There’s still a lot we don’t know about Frank Ntilikina (for those wondering: his last name is pronounced Nee-lee-KEE-na). The 18-year-old from France first appeared on NBA radar screens at a Basketball Without Borders event during All-Star Weekend in 2015, where he was the most impressive prospect among a huge group of international players that included future Bucks lottery pick Thon Maker. However, unlike most elite international prospects, Ntilikina never played at the Nike Hoop Summit, where he would have gotten the chance to compete against the top American players in his age group, the same guys whom he is currently jockeying with for draft position in the upcoming lottery.
And while the other top point guards in this year’s draft class have gotten the chance to run their own teams playing college basketball, Ntilikina has been a role player on Strasbourg, a club team in France’s top division, averaging only 15.5 minutes a game. He turned pro at the age of 15, and he has spent the past few seasons as an apprentice, going up against grown men in practice every day and watching and learning from the bench. In all likelihood, Ntilikina could end up playing more next season for the NBA team that drafts him than he has at Strasbourg. There’s not much you can glean from his European statistics, given how small his role is. That’s one of the biggest challenges about evaluating international players for the draft.
Most of the excitement about Ntilikina stems from his star turn in the FIBA U18 European Championships in Turkey last December, where he led France to a gold medal. He was named the MVP of the tournament, averaging 15.2 points, 2.8 rebounds, and 4.5 assists a game on 50 percent shooting. After being slowed by the flu in the first two games, he got into a great rhythm as the week progressed and almost single-handedly carried France through the medal rounds. He had 23 points and nine assists against Italy in the semifinals, and then exploded for 31 points on 11-of-16 shooting against Lithuania in the championship game.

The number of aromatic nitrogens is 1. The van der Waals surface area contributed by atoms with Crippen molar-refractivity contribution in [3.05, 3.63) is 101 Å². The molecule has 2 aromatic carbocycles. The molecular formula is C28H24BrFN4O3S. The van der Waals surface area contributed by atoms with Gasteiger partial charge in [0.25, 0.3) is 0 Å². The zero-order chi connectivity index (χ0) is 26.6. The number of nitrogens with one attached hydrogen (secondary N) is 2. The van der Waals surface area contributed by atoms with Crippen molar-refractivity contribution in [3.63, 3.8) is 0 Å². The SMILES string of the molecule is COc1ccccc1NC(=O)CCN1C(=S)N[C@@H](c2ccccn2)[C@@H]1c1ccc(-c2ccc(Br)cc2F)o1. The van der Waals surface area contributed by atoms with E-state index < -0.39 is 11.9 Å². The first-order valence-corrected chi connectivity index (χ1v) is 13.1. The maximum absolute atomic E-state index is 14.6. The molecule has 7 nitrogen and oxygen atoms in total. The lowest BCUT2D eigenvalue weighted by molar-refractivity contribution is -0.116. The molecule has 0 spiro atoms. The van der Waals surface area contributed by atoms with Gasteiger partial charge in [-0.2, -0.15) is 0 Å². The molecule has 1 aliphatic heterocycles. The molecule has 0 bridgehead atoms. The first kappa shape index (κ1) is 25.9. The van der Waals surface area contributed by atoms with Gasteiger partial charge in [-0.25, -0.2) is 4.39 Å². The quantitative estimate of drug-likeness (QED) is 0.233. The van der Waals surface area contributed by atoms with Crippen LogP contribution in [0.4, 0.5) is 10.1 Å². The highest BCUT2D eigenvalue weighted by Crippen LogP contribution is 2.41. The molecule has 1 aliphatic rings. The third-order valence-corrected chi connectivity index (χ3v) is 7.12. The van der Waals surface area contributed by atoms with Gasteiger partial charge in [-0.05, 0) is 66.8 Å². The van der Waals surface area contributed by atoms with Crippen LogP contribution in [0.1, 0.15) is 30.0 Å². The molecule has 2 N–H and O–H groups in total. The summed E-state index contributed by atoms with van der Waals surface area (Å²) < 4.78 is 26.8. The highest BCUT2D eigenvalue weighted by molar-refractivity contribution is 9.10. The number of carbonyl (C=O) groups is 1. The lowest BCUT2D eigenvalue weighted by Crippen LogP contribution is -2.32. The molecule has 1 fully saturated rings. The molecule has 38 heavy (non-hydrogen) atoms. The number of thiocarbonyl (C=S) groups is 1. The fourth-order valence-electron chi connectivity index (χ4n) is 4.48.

In a welcome change of pace from his club team, Ntilikina was given the keys to the French offense at the U18s, initiating the offense for most of the tournament instead of being relegated to a spot-up shooter. At 6-foot-5 and 170 pounds with a wingspan rumored to be near 7 feet, he had the size to see over the defense and shoot over the top of almost any player guarding him. There have been concerns about his shooting over the years, but that was the most impressive part of his performance in Turkey. Ntilikina shot 17-of-29 from behind the arc, and he was pulling up confidently from Steph Curry range:
There’s nothing mechanically wrong with the form on his jumper, although he does have a bit of a methodical release that could prevent him from being an elite off-the-dribble shooter against NBA defenders. Just how good a shooter he is, though, remains somewhat of a mystery, because we aren’t dealing with a huge sample of shot attempts from either his play for his club or national team.
Over the course of three years of games in six different leagues and international competitions, Ntilikina has taken a total of 158 3s (converting at a 42.4 percent clip) and 72 free throws (making 76.4 percent of them). Just as a comparison, here’s how many 3-pointers and free throws the top American point guards in this year’s draft have taken in a little over three months of college basketball.